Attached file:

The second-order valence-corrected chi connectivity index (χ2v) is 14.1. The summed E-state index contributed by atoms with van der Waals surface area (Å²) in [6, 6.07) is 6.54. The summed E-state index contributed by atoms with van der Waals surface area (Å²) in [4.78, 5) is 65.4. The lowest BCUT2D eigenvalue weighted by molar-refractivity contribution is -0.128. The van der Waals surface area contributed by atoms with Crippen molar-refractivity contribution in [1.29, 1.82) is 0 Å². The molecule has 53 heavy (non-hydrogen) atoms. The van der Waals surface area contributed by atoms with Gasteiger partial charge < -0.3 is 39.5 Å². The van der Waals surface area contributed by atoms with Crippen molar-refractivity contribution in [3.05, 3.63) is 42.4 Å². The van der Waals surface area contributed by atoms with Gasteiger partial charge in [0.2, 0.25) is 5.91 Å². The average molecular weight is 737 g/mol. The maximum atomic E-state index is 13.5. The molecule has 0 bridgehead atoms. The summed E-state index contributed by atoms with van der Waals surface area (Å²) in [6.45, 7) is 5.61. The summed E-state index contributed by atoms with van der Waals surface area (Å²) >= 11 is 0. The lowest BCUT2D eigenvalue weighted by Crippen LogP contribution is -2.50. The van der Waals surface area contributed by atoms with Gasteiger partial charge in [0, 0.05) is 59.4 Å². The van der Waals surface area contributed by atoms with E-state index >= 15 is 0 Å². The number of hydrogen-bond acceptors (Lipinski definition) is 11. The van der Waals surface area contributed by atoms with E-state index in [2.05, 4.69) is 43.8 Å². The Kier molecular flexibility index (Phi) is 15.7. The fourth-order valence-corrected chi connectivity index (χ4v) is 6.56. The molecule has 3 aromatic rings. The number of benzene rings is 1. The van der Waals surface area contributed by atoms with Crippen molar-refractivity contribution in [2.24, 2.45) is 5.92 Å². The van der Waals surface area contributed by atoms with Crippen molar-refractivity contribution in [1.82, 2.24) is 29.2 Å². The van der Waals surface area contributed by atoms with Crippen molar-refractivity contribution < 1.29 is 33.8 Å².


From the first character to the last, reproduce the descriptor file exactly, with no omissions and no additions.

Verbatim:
The second-order valence-corrected chi connectivity index (χ2v) is 14.1. The summed E-state index contributed by atoms with van der Waals surface area (Å²) in [6, 6.07) is 6.54. The summed E-state index contributed by atoms with van der Waals surface area (Å²) in [4.78, 5) is 65.4. The lowest BCUT2D eigenvalue weighted by molar-refractivity contribution is -0.128. The van der Waals surface area contributed by atoms with Crippen molar-refractivity contribution in [1.29, 1.82) is 0 Å². The molecule has 53 heavy (non-hydrogen) atoms. The van der Waals surface area contributed by atoms with Gasteiger partial charge < -0.3 is 39.5 Å². The van der Waals surface area contributed by atoms with Crippen molar-refractivity contribution in [3.05, 3.63) is 42.4 Å². The van der Waals surface area contributed by atoms with Gasteiger partial charge in [0.2, 0.25) is 5.91 Å². The average molecular weight is 737 g/mol. The maximum atomic E-state index is 13.5. The molecule has 0 bridgehead atoms. The summed E-state index contributed by atoms with van der Waals surface area (Å²) in [6.45, 7) is 5.61. The summed E-state index contributed by atoms with van der Waals surface area (Å²) >= 11 is 0. The lowest BCUT2D eigenvalue weighted by Crippen LogP contribution is -2.50. The van der Waals surface area contributed by atoms with Gasteiger partial charge in [0, 0.05) is 59.4 Å². The van der Waals surface area contributed by atoms with E-state index >= 15 is 0 Å². The number of hydrogen-bond acceptors (Lipinski definition) is 11. The van der Waals surface area contributed by atoms with E-state index in [2.05, 4.69) is 43.8 Å². The Kier molecular flexibility index (Phi) is 15.7. The fourth-order valence-corrected chi connectivity index (χ4v) is 6.56. The molecule has 3 aromatic rings. The number of benzene rings is 1. The van der Waals surface area contributed by atoms with Crippen molar-refractivity contribution in [2.24, 2.45) is 5.92 Å². The van der Waals surface area contributed by atoms with Crippen molar-refractivity contribution in [1.82, 2.24) is 29.2 Å². The van der Waals surface area contributed by atoms with Crippen molar-refractivity contribution < 1.29 is 33.8 Å².